Alice’s Wonderland has been renamed a “puzzle-land” by Raymond Smullyan in 1982—”the Carrollian realm of the imagination, where the puzzle instinct resides.” More obscure adaptations, such as the LIDA collective’s performance of “Alice,” further complicate the relationship of Alice’s identity to the web. The Alice “electronONic” theatre performance was “thematically based on an exploration of similarities between Alice’s Wonderland and today’s ‘Wonderland’ of cyberspace.” Alice’s “Wonderland” easily serves as a metaphor not only for the Internet and virtual experiences online but for the databases and structures beneath these adaptations and archives. The web already holds many “Wonderlands” from the Open Wonderland toolkit for 3D worlds. Other virtual projects, such as the ALICE cultural computing interactive experience, take both the text of Alice and the text’s challenge to “the strongly held belief of a linear, single track and sequential reality” as their foundation. In that experiment, the user is invited to become Alice and encouraged “to experience the same sequence of emotional and behavioral states as Alice did in her quest through surreal locations and events.”
Alice’s many faces through the digital looking glass are a perfect opportunity to interrogate the construction of the “eBook.” I’ll use an exploratory digital journey akin to Alice’s own tumble to move through the adaptations as a conversation about the intervention of digital forms—both “born” and “born again” digital. The form is a response to Johanna Drucker’s provocation: “Can we create graphical interfaces and digital platforms from humanistic methods?” I propose to build a hypertextual exploration of material from the archives juxtaposed with methods of digital interpretation borrowed from later adaptations, using the metaphor of the journey through text to ground the interface of study. How is the text itself transformed by its media context?
The study itself will move through the formal/structural systems in which Alice’s identity is bound and interrogate how those systems have reconstructed Alice, beginning with Carroll’s carefully constrained manuscript and Tenniel’s original illustrations and moving through various revisions and adaptations. As I progress, I will consider not only the surface of the texts (the visible illustrations and narrative) but also the underlying structures, whether in rules or in code, and use nonlinearity (and nonsense) to expose how Alice herself breaks and toys with the “rules” of her Wonderland. I feel that hypertext is appropriate for this play in part because its inherent simplicity is accompanied by a power of linking and exploration that we are still probing. As Mark Matienzo has observed, hypertext and its kin amount to “stories + data,” and provide a simple platform for the challenge of traveling in the spaces between linked and archived texts. Throughout, I will create different “portraits” of Alice in relationship to the text, images, and rules of each remediation; together, they tell the story of a multiplatform Alice and her many Wonderlands.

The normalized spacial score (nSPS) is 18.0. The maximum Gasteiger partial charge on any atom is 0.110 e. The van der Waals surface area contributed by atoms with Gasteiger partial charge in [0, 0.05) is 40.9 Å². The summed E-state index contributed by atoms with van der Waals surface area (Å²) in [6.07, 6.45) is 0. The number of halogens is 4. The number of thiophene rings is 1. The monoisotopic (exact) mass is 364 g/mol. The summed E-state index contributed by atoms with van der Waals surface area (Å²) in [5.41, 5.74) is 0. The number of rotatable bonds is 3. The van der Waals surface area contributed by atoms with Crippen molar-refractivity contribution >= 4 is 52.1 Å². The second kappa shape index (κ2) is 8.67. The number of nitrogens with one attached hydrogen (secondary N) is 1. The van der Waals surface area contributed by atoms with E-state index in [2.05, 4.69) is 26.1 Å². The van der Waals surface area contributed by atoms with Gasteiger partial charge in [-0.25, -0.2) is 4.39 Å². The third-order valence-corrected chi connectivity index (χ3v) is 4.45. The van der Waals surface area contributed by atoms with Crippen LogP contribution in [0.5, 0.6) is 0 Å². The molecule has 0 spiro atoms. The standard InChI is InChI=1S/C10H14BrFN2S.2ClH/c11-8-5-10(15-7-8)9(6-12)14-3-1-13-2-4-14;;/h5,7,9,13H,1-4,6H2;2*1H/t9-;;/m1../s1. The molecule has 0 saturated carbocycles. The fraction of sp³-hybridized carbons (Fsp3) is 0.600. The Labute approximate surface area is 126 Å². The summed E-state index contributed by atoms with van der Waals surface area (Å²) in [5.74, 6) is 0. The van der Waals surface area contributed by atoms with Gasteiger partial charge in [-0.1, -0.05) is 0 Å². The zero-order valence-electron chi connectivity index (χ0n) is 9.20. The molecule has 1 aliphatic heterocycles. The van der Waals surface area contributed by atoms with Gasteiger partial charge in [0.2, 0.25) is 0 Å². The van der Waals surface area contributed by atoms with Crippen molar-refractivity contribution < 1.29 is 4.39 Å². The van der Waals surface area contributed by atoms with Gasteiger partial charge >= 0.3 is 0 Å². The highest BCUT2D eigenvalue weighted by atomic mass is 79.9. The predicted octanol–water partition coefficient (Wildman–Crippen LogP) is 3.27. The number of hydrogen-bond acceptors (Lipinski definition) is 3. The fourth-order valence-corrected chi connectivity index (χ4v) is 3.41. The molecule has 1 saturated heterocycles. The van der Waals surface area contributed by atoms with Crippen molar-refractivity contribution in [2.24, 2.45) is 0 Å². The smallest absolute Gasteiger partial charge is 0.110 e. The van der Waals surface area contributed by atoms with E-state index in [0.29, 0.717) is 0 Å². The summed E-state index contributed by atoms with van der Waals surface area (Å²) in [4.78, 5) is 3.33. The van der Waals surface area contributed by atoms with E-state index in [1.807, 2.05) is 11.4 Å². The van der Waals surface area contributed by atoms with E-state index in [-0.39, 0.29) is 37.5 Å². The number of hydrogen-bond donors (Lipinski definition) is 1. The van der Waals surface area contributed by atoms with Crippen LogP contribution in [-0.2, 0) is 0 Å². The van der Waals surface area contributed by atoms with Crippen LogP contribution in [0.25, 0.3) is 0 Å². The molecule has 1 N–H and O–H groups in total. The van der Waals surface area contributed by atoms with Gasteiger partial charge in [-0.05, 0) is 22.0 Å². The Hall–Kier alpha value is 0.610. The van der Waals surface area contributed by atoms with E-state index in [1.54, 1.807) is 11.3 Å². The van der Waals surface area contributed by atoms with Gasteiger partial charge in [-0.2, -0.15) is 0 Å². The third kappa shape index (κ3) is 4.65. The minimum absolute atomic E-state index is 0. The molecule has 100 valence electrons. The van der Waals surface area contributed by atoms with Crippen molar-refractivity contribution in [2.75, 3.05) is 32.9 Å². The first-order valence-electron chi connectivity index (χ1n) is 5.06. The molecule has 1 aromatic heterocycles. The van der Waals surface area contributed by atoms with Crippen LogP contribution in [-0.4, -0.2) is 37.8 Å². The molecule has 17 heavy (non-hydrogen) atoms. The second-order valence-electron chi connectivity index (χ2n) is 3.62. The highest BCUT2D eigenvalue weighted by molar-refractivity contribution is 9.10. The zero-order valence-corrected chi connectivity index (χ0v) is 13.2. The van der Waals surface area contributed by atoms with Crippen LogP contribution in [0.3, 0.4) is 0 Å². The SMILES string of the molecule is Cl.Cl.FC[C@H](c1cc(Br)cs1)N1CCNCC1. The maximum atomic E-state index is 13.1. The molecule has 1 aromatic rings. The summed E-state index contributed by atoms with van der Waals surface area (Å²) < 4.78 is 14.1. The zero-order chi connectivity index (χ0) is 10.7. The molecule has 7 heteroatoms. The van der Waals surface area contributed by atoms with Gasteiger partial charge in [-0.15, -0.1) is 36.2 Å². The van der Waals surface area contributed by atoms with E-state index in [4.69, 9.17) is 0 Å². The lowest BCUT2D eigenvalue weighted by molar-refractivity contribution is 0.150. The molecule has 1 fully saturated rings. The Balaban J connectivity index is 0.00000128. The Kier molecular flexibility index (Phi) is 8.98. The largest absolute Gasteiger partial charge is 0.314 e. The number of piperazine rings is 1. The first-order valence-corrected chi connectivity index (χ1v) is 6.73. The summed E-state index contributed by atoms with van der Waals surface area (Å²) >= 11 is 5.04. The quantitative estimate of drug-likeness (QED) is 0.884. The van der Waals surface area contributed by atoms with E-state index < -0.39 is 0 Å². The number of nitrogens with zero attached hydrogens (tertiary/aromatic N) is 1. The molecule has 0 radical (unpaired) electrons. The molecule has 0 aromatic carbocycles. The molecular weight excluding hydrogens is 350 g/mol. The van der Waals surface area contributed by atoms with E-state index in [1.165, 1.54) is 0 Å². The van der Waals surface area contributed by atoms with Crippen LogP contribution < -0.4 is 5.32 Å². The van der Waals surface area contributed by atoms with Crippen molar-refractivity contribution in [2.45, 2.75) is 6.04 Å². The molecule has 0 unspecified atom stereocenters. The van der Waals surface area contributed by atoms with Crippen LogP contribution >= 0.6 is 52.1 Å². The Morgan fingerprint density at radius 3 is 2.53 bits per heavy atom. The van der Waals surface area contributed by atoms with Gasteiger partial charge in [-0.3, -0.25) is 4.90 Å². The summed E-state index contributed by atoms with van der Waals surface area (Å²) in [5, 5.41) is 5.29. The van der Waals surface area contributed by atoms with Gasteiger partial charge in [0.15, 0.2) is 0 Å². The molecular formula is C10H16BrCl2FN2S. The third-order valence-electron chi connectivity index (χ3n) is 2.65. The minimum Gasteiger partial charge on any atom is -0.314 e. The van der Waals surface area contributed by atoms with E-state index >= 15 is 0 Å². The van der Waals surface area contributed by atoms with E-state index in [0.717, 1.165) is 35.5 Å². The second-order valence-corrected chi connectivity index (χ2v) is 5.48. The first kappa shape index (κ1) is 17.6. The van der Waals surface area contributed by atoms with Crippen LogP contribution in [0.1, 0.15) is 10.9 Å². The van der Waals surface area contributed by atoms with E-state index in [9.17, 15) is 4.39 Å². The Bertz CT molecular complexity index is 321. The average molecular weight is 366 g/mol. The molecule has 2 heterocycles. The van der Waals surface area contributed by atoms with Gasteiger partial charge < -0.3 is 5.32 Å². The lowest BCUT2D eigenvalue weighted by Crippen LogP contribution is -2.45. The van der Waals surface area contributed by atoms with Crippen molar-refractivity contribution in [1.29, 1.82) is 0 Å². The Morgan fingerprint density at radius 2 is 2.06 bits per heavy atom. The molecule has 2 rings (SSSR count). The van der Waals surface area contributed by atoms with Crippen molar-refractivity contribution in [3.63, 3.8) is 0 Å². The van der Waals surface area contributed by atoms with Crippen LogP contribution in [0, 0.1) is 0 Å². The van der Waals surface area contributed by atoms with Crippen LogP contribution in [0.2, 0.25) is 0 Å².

McPherson, T. (2009). Introduction: Media Studies and the Digital Humanities. Cinema Journal 48, No 2, 119-123.
 Whitson, R., & Whittaker, J. (2012). William Blake and the Digital Humanities: Collaboration, Participation, and Social Media. New York: Routledge.
 Ong, W. J. (1982). Orality and Literacy. London: Routledge.
 Piper, A. (2012). Book Was There: Reading in Electronic Times. Chicago, IL: University of Chicago Press.
 Wang, Mou-Lan (2009). Generations of Re-generation: Re-creating Wonderland through Text, Illustrations and the Reader’s Hands. In C. Hollingsworth, Alice beyond Wonderland: Essays for the Twenty-First Century. Iowa City, IA: University of Iowa Press.
 Danesi, Marcel (2002). The Puzzle Instinct: The Meaning of Puzzles in Human Life. Bloomington, IN: Indiana University Press.
 Drucker, J. (2012). “Humanistic Theory and Digital Scholarship.” In M. K. Gold, Debates in the Digital Humanities (pp. 85-95). Minneapolis, MN: University of Minnesota Press.